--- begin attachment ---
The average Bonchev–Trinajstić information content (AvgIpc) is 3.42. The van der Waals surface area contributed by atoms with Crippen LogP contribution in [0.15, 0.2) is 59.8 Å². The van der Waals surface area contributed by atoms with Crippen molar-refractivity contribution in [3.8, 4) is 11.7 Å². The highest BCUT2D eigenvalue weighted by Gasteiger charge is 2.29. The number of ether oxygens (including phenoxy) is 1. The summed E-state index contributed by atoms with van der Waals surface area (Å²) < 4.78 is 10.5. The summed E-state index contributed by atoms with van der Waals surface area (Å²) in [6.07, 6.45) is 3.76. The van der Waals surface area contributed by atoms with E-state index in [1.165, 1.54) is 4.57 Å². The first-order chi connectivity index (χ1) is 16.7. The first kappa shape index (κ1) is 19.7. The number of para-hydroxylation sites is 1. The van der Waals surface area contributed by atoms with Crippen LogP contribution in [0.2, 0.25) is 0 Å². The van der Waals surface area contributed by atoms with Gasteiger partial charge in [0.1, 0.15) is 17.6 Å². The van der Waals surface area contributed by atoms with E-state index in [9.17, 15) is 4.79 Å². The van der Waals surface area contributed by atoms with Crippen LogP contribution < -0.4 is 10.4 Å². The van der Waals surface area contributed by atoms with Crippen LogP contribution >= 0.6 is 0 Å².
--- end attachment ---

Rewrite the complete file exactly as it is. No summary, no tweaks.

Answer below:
The average Bonchev–Trinajstić information content (AvgIpc) is 3.42. The van der Waals surface area contributed by atoms with Crippen LogP contribution in [0.15, 0.2) is 59.8 Å². The van der Waals surface area contributed by atoms with Crippen molar-refractivity contribution in [3.8, 4) is 11.7 Å². The highest BCUT2D eigenvalue weighted by Gasteiger charge is 2.29. The number of ether oxygens (including phenoxy) is 1. The summed E-state index contributed by atoms with van der Waals surface area (Å²) < 4.78 is 10.5. The summed E-state index contributed by atoms with van der Waals surface area (Å²) in [6.07, 6.45) is 3.76. The van der Waals surface area contributed by atoms with E-state index in [1.165, 1.54) is 4.57 Å². The first-order chi connectivity index (χ1) is 16.7. The first kappa shape index (κ1) is 19.7. The number of para-hydroxylation sites is 1. The van der Waals surface area contributed by atoms with Crippen LogP contribution in [0.2, 0.25) is 0 Å². The van der Waals surface area contributed by atoms with Gasteiger partial charge in [0.1, 0.15) is 17.6 Å². The van der Waals surface area contributed by atoms with E-state index in [9.17, 15) is 4.79 Å². The van der Waals surface area contributed by atoms with Crippen LogP contribution < -0.4 is 10.4 Å². The van der Waals surface area contributed by atoms with Crippen LogP contribution >= 0.6 is 0 Å².